Most suppliers don’t offer buyback incentives like other retail items that are sold, such as toys, cloths ect. Meaning if walmart doesnt sell a certain item, the company it belongs to will buy it back.

Games just don’t work that way. Considering the small amount of money made off games you can’t blame Gamestop ect. to not want to carry a bunch of a particular item when there does not seem to be a demand for it, in your case pre-ordering.


On October 19, 2007 at 2:32 am

Gamestop ( i know for a fact ) totaly bases their games in stock off pre-order demand for initial shipments.. if the company gets VERY low pre-orders we get VERY few copys… Not only is there What Josh says.. but they are small stores.. little room… ect we have copys of FREAKEN NANO BREAKER…. we have had them since they came out.. that was when no one pre-ordered… and we got like 5 copys any ways.. still having 3 of those copys from LAUNCH DAY!… the box’s are even fadeing lol.

L Hall

On October 19, 2007 at 7:34 am

If only companies had the ability to predict demand perfectly, unlimited funds to buy games and no risk of financial loss. Wouldn’t it be great?

The reality is game stores WANT to have the game available for you to buy on release day. That is how they make money. However, it is better for them to loose a sale and a small profit than to have the potential large loss of profit from games that do not sell and cash flow issues caused when they can not buy the next big game because their cash is tied up in games that have not yet sold. With the hundreds of games coming out this fall, a company could put itself out of business if they make too many of these mistakes.

Game Crazy is even willing to give you a “RENT ONE GET ONE FREE” certificate for games or movies at Hollywood Video to give you an added incentive to pre-order the game with them. I know this fact does not help on release day when you can not find the game you want but it is an added incentive to look into the games you might want before they come out.


On October 19, 2007 at 12:06 pm

Nice to see some (I’m assuming) employees of these stores on here clarifying things. I hadn’t considered the whole franchise aspect and how the managers only have a limited amount of titles they can order altogether, so it does make sense from a business standpoint to avoid over-stocking whenever possible, particularly when it’s possible for a game to completely flop. Unfortunately, stocking based on pre-orders still leaves out the more casual consumers. Before I started working for this site, I really didn’t pay much attention to game release dates. I’d mostly just wander into a game store from time to time and scan the shelves to see what was available. I wish I could think of a better system for predicting potential game sales, but then I’d probably be working for the GameStop HQ or something.


On October 19, 2007 at 9:33 pm

I agree with the frustration levels of this. Software shouldn’t be so incredibly difficult to come by, as opposed to (for example) the stake-outs to get Wii’s. Once you own the hardware, maybe it’s naive to think so, but I would assume that publishers/distributors would be doing everything possible to get copies represented in stores. Personally, I would love to spend my money in stores like EB that specialize, but I’ve found from experience, that some of the employees (not all of them obviously) are too opinionated, alienating, and ignorant of their product selections. At this point, I don’t want to have to drive to 3 different places to get a game on release date; at this point I can just go to a Wal-Mart or a Best Buy and it will be on the shelf. Yet, for the EB’s near me, there ends up being incredible amounts of confusion and convoluted explanations of “ship dates” and “release dates” that end up condescending to consumers. I don’t love the idea of pre-ordering, because I don’t want to decide about buying something months in advance (unless it’s something I know I really need). There is a big difference between overstocking, and understocking, especially for new releases which must show the biggest profit margins, much like music & video, which show highest sales during that opening first two week window.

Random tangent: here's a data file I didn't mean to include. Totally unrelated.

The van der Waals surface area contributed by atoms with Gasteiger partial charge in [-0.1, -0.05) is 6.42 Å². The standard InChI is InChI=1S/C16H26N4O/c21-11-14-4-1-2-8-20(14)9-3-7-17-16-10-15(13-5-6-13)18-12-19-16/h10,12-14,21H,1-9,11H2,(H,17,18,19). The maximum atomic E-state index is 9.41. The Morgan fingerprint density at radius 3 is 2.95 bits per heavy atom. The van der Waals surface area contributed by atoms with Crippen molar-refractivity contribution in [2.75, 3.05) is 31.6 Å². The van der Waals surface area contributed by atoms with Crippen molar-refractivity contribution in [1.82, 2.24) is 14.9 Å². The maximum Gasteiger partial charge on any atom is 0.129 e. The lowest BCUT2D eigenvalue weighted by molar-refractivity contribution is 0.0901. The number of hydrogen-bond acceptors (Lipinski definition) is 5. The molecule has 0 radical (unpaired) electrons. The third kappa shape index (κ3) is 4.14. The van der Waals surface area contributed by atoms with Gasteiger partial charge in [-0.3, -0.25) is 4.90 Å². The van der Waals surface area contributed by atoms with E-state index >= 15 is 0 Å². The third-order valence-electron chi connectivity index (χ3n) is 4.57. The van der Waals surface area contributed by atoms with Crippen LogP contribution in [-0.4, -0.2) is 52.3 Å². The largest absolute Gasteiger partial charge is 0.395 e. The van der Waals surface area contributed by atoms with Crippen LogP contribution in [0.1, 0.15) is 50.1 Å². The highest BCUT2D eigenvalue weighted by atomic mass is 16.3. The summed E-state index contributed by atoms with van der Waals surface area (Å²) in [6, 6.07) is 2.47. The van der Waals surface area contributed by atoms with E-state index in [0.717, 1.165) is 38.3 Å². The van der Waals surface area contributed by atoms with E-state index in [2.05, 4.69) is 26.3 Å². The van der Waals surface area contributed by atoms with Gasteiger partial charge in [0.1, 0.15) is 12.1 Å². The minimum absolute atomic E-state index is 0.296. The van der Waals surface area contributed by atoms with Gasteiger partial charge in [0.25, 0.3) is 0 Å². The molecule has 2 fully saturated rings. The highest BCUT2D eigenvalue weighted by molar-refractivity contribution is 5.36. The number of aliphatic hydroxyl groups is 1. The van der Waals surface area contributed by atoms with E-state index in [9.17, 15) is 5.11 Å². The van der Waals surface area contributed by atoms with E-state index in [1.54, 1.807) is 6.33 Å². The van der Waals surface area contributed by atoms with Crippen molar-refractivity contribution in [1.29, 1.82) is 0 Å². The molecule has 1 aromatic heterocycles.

On October 20, 2007 at 4:16 pm

First I would like to apologize on behalf of that PNT store where you did not get the game. It was not my store, but I plan to open a Play N Trade store in a few months. There were a number of different ways it could have been handled better and one would be to offering to get it for you. Even if it meant driving down to another store to buy it. More than likely that would have shown you dedication to keep you as a customer.

Ordering new games is really fishy and in addition you don’t want to order too many nor too little. Not ordering a game at all is pretty odd but they may not be informed of the game. The reason that a store orders new games is to have variety in product but also so that you would trade in your older games for this new game you want. Thats where they make the money and it is still profitable unlike consoles.

Also the way the industry is set up to ship games is very confusing. Only a handful of games are pre-shipped ala Halo 3. This means that games are in stores before the launch for the street date. This is to make sure the game is in stores and they can work on advertising efforts to make sure people know when it comes out.

Movies and music do this all the time where there is a certain day, typically Tuesday, where a new product gets released. Pretty much everyone sticks to it and the consumer knows the deal… new movies come out on Tuesday. With videogames you don’t get that. You can have multiple release dates in a week especially harder when they come out later in the week due to shipping. If a game is to be released Friday, you won’t see that game till Monday. It is stupid that at lease the large publishers do not agree to do this.

Having the product in store before the release date would help everyone. In addition alot of stores, PNT, Gamestop, Gamecrazy… do their new game ordering based on their pre-orders. Sometimes only limiting new games to pre-orders so when you ask, they remind you that you should have pre-ordered this. This is so games don’t sit on the shelf and get marked down too much. Alot of vendors do not have a buy back program or price protection. So when Beautiful Katimari drops to $30… they are basically not making any money off it at all and if it drops below that they loose.

But it is also the industry that push pre-orders as pre-sales. Thats why you sometimes get press releases for huge games like Halo 3 stating how many are pre-ordered. Another reason why pre-orders are popular is there is a percentage that does not come back to buy the game. So that $5 is just sitting in the store and they will sell your pre-ordered game. Many times you need to come in with in a week to get your game. Also if you don’t have proof that you pre-ordered it, your stuck. This is why there are strong rumors that Gamestop will be increasing the price from $5 to $10 for pre-orders.

So, those are my thoughts… hope that helps kinda.